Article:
Greene County Farm Forum will hold its annual picnic and agricultural scholarship fundraiser Saturday, July 14 and we need your help.

The organization awarded five scholarships earlier this year totaling $5,000. The recipients included:

– Emalyn Dant who is a graduate of the Greene County Career Center and plans to attend Clark State University majoring in Landscape Design.

– Sarah Harner is currently in her second year at the OSU Agriculture Technical Institute (ATI) at Wooster majoring in agri-business.

– Robert Bradley is a graduate of the Greene County Career Center and plans to attend Hocking College majoring in Wildlife Resource Management.

– Bradley Eakle is a graduate of Greeneview High School and plans to attend OSU ATI and major in Agri-business or Agriculture Education.

– Hailey Bowman is a graduate of the Greene County Career Center and will attend Sinclair Community College in the Veterinary Technician program.

Funds for these scholarships were raised through last year’s annual Farm Forum Picnic/Scholarship Fundraiser. The organization has raised more than $20,000 in the past 10 years to be awarded to deserving recipients studying programs in agriculture.

This year’s fundraiser will be held 6 p.m. July 14 sat the Fairground Dining Hall in Xenia. The evening includes a great meal catered by Rooters Concessions & Catering; entertainment by the Three Rivers Band, a silent auction and many door prizes.

Tickets are $20 for adults (11 & older) and $4.50 for children age 10 and under.

If you need tickets for the event contact Jim and Ann Byrd at 937-429-1805 or email: [email protected], Paul Ayres at 937-352-6379 or email [email protected] or me Jerry Mahan at 937-372-5711, email: [email protected].

If you want to make a cash donation or contribute an item for the silent auction or door prizes contact those listed above. All donations are tax deductible and are handled through the Greene County Community Improvement Corporation (Greene Giving).Make checks payable to Greene Giving.

Japanese beetles are here

I saw my first Japanese Beetle on June 15 feeding on some roses and other flowers.

These insects love to feed on many plants including roses, linden trees, and grapes as well as corn silk and soybeans to name a few. The adult form of the insect has a metallic green color and is about 3/8 inch long. The Japanese Beetles emerged from the soil a few days ago after spending most of their life as a grub worm feeding on the roots of grass since last summer.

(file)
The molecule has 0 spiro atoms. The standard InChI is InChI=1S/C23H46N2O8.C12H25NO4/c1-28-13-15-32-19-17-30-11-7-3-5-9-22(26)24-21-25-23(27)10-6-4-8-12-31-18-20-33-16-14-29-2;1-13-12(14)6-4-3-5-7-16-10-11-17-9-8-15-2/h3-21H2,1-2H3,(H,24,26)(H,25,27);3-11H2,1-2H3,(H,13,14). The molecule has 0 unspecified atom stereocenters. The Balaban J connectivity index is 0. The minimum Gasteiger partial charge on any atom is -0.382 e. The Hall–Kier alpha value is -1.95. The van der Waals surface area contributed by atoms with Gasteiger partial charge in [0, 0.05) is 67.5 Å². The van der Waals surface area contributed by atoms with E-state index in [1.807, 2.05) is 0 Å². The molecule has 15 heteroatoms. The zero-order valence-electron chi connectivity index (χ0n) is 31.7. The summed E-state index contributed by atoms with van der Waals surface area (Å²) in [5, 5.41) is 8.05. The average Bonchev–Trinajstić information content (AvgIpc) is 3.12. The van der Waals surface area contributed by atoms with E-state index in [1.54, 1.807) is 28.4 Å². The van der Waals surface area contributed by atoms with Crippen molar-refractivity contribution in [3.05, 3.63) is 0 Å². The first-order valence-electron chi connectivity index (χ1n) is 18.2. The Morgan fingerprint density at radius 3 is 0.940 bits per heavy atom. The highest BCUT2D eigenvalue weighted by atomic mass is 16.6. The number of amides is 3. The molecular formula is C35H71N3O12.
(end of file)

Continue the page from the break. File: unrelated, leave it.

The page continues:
They especially like the roots of Kentucky bluegrass, Perennial Ryegrass and fescue. The adult Japanese beetles (Popillia japonica) will mate and lay eggs usually through mid-August and die. The life process starts over with the newly larvae feeding on the roots of grass until the soil temperatures cool and the insects go deeper in the soil.

August and early September is the time we commonly see some turfgrass areas die from the feeding of these insects and one can often “roll” the turf back where feeding has occurred and the grass roots killed. Interestingly this insect will lay their eggs in the greenest grass giving their offspring the best chance of survival.

Control of the beetles on landscape plants can be accomplished through the use of a can of soapy water (if you have a few insects) and your time to knock them into the can. Products containing the insecticide sevin among others can work well but follow label instructions but this product can kill both good and bad insects. Some plants are immune to the insect. This insect is rarely a problem in field crops.

If you find more than 6-8 grubs/square foot in your lawn in the early fall treatment may be required to prevent further damage. Many of the better grubworm control products like Bayer Season Long Grub Control contain Merit (imidachloprid); Scotts GrubEx contains chlorantraniliprole while other grub control products may contain the active ingredient clothianidin, or halofenozide.

Good control can be obtained with these products through early September according to research done by Ohio State University. It is important that these products be watered in after application with at least 3/8 -1/2 inch of water to get the material into the soil. Always follow label instructions.

Beetle traps are not recommended as they work like “honey” by attracting more Japanese beetles to your property. If you must use them place the traps as far away from plants you want to protect. Neither is Milky Spore Disease recommended by OSU as our climate gets too warm for the disease to live in the soil and kill the grubs.

For more information on this insect go to

The Three Rivers Band will be the featured performance at the July Farm Forum fundraiser. Three Rivers Band will be the featured performance at the July Farm Forum fundraiser.

A picture of a Japanese beetle. picture of a Japanese beetle.

By Jerry Mahan

Jerry Mahan is a Greene County resident and guest columnist. He can be reached by email at: [email protected].